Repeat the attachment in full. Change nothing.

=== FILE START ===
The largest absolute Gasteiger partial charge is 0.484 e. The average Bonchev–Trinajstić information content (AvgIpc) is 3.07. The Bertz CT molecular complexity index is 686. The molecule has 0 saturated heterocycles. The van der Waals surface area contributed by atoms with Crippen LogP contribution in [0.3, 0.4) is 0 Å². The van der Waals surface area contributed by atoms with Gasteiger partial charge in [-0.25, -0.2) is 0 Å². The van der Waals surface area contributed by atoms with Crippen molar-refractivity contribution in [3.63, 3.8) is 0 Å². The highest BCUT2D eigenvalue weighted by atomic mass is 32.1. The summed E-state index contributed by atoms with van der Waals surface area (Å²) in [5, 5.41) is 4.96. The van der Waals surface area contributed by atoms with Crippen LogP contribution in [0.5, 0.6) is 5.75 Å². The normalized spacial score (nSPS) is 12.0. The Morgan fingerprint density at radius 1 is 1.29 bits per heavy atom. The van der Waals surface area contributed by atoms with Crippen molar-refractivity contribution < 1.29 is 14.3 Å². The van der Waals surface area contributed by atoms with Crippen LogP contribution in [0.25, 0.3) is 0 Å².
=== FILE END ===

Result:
The largest absolute Gasteiger partial charge is 0.484 e. The average Bonchev–Trinajstić information content (AvgIpc) is 3.07. The Bertz CT molecular complexity index is 686. The molecule has 0 saturated heterocycles. The van der Waals surface area contributed by atoms with Crippen LogP contribution in [0.3, 0.4) is 0 Å². The van der Waals surface area contributed by atoms with Gasteiger partial charge in [-0.25, -0.2) is 0 Å². The van der Waals surface area contributed by atoms with Crippen molar-refractivity contribution in [3.63, 3.8) is 0 Å². The highest BCUT2D eigenvalue weighted by atomic mass is 32.1. The summed E-state index contributed by atoms with van der Waals surface area (Å²) in [5, 5.41) is 4.96. The van der Waals surface area contributed by atoms with Crippen LogP contribution in [0.5, 0.6) is 5.75 Å². The normalized spacial score (nSPS) is 12.0. The Morgan fingerprint density at radius 1 is 1.29 bits per heavy atom. The van der Waals surface area contributed by atoms with Crippen molar-refractivity contribution < 1.29 is 14.3 Å². The van der Waals surface area contributed by atoms with Crippen LogP contribution in [0.25, 0.3) is 0 Å².